How To Clean Delicate Holiday Decorations and Keepsakes – Part 1

As you unpack and repack your holiday decorations each year, you may notice that some of the items are looking tired and not so merry. Most of us have some items that we never actually display anymore because of how they look, yet we can’t bear to get rid of them for sentimental reasons or we’re in Decorating Mode and don’t want to bother making a decision – it’s just easier to put them back in the box.

Of course it’s fine to hang on to sentimental pieces and hand them down at some point, but perhaps this should be the year you commit to thinning out the rest. Rule #1 in Jeff Campbell’s book Clutter Control is “When in doubt, throw it out.” Decide if the item can be cleaned and revived to be either displayed again or donated. If not, it should be thrown out (recycle plastics, cardboard, and glass). Remember, the more you thin out your decorations, the less you have to pack up and the less storage room you’ll need. We see that as a double bonus!

For the decorations you choose to clean up, keep in mind that many holiday decorations have water-soluble paint (this is especially true of very old glass ornaments) or are made from materials that would be ruined if they got wet. Here are some tips for cleaning those delicate items:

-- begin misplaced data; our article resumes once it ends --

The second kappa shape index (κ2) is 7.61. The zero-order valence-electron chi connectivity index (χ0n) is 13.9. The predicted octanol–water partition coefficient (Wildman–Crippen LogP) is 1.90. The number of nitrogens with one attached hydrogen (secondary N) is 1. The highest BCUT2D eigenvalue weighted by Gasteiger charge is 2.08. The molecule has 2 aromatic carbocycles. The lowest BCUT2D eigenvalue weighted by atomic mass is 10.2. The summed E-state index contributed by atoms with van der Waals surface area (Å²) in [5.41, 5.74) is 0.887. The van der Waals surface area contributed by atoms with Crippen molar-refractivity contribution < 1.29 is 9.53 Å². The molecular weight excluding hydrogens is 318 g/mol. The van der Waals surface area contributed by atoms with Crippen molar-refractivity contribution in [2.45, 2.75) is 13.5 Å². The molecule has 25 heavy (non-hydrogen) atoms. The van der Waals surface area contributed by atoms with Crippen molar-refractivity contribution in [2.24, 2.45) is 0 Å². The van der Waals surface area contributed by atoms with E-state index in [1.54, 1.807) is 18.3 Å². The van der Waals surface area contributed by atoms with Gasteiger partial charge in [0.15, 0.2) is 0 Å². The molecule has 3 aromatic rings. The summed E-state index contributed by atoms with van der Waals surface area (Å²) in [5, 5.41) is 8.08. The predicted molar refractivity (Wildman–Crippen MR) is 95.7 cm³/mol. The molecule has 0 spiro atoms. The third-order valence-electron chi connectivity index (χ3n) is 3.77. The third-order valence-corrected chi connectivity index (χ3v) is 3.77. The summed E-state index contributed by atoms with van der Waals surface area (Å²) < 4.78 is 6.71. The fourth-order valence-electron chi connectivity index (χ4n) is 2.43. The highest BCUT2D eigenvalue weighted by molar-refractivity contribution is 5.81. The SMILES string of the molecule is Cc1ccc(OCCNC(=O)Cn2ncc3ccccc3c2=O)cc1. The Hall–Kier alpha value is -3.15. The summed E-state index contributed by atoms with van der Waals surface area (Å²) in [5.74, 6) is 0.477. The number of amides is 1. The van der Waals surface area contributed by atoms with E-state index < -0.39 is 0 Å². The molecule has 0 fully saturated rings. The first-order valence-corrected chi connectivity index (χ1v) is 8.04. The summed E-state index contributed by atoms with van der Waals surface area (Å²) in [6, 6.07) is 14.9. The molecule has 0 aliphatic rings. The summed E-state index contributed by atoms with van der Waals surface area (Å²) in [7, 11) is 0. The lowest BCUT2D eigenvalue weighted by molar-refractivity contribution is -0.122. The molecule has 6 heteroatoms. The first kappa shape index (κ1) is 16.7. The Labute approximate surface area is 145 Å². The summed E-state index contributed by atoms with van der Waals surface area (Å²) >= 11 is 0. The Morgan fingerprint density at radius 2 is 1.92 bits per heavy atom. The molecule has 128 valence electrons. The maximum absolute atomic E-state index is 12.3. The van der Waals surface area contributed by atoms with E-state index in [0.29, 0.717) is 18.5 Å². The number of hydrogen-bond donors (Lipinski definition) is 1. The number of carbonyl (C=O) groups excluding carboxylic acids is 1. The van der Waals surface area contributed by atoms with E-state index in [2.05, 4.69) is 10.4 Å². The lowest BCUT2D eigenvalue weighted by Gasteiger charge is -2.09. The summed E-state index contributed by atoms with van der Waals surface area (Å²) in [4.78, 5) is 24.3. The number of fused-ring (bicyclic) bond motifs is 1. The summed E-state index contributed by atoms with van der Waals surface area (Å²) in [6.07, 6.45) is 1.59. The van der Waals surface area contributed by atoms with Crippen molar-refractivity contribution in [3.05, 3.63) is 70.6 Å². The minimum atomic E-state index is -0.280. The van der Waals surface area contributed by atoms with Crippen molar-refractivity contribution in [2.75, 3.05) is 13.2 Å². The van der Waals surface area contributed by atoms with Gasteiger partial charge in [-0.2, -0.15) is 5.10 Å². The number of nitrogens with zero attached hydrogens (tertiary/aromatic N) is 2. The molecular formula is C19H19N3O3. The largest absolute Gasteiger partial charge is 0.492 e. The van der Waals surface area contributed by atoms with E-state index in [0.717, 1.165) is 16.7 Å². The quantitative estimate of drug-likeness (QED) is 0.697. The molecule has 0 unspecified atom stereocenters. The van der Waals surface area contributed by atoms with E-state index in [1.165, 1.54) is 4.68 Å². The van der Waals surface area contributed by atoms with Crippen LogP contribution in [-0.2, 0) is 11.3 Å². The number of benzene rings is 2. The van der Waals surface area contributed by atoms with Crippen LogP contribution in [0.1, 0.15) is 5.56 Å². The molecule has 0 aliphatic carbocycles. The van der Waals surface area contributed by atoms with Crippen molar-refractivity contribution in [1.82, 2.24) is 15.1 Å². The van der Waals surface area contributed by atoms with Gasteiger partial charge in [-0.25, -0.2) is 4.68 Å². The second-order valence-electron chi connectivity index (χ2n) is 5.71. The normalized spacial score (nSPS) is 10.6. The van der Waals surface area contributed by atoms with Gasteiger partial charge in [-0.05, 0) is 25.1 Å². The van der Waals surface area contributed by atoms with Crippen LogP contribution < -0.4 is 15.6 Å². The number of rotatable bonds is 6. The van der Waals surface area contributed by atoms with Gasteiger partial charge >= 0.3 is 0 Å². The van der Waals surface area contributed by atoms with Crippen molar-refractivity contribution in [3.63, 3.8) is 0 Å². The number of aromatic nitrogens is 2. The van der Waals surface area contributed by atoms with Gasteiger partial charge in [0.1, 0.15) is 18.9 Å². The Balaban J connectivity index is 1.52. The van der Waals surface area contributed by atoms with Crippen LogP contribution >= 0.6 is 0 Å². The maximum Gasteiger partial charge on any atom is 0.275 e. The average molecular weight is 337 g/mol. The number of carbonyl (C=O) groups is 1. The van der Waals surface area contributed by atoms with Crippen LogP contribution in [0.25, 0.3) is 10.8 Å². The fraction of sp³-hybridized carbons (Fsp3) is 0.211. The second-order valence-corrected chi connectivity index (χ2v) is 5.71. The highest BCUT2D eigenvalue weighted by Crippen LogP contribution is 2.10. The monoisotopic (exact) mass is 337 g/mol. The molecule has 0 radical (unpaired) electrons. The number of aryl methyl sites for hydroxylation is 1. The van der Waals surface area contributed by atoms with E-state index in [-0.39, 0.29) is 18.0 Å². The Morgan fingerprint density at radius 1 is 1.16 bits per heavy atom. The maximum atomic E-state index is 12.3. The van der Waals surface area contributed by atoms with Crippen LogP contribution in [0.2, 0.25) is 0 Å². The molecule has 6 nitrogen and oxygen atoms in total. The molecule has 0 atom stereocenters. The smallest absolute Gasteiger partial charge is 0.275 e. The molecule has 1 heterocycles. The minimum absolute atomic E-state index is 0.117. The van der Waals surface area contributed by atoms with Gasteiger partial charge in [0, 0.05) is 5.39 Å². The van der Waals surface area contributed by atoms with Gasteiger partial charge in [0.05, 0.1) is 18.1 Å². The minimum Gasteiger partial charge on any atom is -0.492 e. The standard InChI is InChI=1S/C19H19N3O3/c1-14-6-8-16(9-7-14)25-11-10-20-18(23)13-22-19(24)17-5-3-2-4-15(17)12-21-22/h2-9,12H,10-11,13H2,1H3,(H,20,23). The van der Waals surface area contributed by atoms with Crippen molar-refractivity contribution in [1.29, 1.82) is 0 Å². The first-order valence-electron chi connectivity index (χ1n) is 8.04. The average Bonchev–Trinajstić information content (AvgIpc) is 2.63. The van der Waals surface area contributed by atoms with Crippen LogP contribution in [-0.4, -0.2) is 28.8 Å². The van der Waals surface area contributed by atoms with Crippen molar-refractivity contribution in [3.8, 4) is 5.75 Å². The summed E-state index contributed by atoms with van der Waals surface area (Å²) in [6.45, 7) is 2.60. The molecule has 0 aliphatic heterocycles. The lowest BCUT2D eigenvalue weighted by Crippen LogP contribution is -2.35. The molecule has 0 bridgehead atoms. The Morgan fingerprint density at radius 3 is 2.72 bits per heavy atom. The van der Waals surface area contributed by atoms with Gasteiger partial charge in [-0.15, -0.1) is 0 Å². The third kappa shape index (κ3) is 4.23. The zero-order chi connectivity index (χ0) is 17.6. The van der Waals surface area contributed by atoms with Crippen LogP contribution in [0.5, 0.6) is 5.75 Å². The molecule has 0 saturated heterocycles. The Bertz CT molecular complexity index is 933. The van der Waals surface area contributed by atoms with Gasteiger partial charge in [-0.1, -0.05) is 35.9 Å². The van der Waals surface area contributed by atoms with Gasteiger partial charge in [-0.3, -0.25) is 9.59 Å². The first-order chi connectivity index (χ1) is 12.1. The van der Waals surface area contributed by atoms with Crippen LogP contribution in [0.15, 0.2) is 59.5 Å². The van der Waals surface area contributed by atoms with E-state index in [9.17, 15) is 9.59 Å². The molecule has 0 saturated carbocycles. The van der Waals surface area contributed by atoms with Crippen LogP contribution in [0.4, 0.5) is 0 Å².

→  For detailed items, use clean, dry small and medium paintbrushes to gently dust each item from the top down, getting in the crevices with the smaller brush as needed. Stand over a trash can or newspaper if the item has glitter.

→  Use a vacuum with a brush attachment to gently vacuum dust away. Add a knee high nylon over the brush if the bristles aren’t gentle enough for the item you’re cleaning. You don’t want to accidentally vacuum off all the simulated snow on Grandma’s 80-year-old glass snowman ornament!

→  A dusting mitt like Speed Cleaning’s Microfiber Dusting Mitt makes holding and dusting smooth delicate items super easy.

→  You can also use a blow dryer on a cool setting to blow recently settled dust off delicate items that are rough-textured and might snag a cloth.

In Part 2 next week, Speed Cleaning will share tips for cleaning less delicate items and also throw in a few “Hey, now that’s a good idea!” tips. We hope you’ll check back!

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